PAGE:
“Sweet Curse” Movie Review

I’d like to know why the spells are in Japanese.

Okay, maybe I already know the answer to that—it has a lot to do with South Korea’s complicated history with Japan.

I had looked forward to this movie even without watching the teasers. The drop-dead gorgeous actors and the production team were more than enough to convince me to watch the movie. However, the more I watched it, the more confused I became regarding how I actually felt about the movie.

Don’t get me wrong—the plot is interesting; quite different from most of the STRONGBERRY movies I’ve watched. It somehow reminded me of the strangeness of Secret Spectacles—the odd, almost fantasy-like storyline (although this movie falls under magic realism more than anything else). Sweet Curse (also known as Dalkomhan Jeoju in Korean), on the other hand, falls under horror-comedy, with not as much emphasis on romance.

This short film is about 31 minutes long and is directed by Kang Woo. It starts off with some hilarious scenes at a gay bar, where a group of friends tries to summon a ghost in order to find out more about their true love. The main lead, Hajun (Bang Jihyun), is introduced to us as a perfect man “inside out.” Everyone seems to be in awe of him, including Minwoo (Kim Seongsoo), who seems to have a crush on him. At least, you think so too, until you realise that he’s extremely jealous of him. In fact, his envy triumphs over any of his other feelings, so much so that he curses Hajun.

The movie is mainly divided into three parts after the introduction—Mediumship (or Gwijeob in Korean), where we’re introduced to what the curse is; Love Affair (or Yeonae), where we’re introduced to the ‘sweet curse’, a ghost (played by Song Yeonho) who eats away at Hajun’s stamina, only to fall in love with him the more he interacts with him; and Curse (or Jeoju), where we get to see more of Minwoo’s envy and his reasons behind the curse. This section, surprisingly, plays with the notions of the Devil being ‘charming’ (Minwoo’s words) and gay (in all senses). All in all, the plot is strange, yet engaging and hilarious at the same time.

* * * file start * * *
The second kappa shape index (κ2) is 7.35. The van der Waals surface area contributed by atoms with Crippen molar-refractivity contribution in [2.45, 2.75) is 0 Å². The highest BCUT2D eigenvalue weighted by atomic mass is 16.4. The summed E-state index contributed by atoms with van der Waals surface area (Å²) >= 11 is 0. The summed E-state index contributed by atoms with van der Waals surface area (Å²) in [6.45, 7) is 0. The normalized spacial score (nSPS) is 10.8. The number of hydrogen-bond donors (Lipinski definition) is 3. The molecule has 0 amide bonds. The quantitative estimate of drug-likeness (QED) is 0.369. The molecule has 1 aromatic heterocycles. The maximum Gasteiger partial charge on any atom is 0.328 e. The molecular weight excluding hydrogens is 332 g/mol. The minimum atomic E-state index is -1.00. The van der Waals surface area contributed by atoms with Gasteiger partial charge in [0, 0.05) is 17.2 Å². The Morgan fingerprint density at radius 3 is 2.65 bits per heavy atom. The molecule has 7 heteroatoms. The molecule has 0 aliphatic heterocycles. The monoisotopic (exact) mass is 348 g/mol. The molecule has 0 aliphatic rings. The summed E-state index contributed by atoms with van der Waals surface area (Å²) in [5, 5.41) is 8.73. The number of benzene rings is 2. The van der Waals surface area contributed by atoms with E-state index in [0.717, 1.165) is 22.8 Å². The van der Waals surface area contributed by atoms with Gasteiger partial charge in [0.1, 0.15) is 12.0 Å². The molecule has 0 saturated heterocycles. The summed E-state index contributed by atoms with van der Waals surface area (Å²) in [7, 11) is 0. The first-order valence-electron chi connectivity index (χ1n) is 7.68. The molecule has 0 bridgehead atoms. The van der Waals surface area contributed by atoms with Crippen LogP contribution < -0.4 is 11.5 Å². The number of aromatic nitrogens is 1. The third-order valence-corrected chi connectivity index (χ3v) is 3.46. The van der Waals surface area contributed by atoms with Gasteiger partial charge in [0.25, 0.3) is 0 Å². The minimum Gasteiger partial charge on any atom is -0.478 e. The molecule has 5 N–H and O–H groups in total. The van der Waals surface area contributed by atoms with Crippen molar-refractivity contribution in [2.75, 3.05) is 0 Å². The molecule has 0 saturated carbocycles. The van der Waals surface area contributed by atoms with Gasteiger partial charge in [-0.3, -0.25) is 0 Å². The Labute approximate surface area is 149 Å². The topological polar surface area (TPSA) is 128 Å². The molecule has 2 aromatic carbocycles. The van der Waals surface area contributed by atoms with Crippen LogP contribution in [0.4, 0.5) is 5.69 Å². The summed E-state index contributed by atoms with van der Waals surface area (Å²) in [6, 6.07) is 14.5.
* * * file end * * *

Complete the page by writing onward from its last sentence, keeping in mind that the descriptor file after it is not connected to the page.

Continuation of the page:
Usually, in most STRONGBERRY movies, we get to see the chemistry being built between the main leads first, and then we get a glimpse into the more private parts of their lives. In this movie, however, we get the steamy scenes first—from Hajun’s wet dreams (a result of the ghost haunting him) to the actual sex scenes involving him and his ghost lover. These were definitely toward the other end of the spectrum; they were not the soft, cuddly scenes that I was more used to. Just like Secret Spectacles, there were some naked butts involved (not that I’m complaining).

Overall, the movie is a fun watch for those who like horror comedies. I’m not sure how to feel about the Japanese curses or the odd yoga class (which featured Kim Joon Bum from Some More), but the premise makes it a unique movie, one that makes you laugh a lot and probably wince a bit. The main leads are cute (for a human-ghost couple), and this time, the second lead makes you glad that you’re not really rooting for him—I don’t think anyone would feel like doing so anyway. But they’re good-looking both individually and together, so that might convince you to root for him as well. I, for one, wouldn’t want to get behind them, and I’m sure a lot of people wouldn’t, either. Their behind-the-scenes clips may make you change your mind, though (just saying)—they’re very cute and funny. It’s a fascinating movie that you may not want to miss out on.

Rating: 3.75 out of 5

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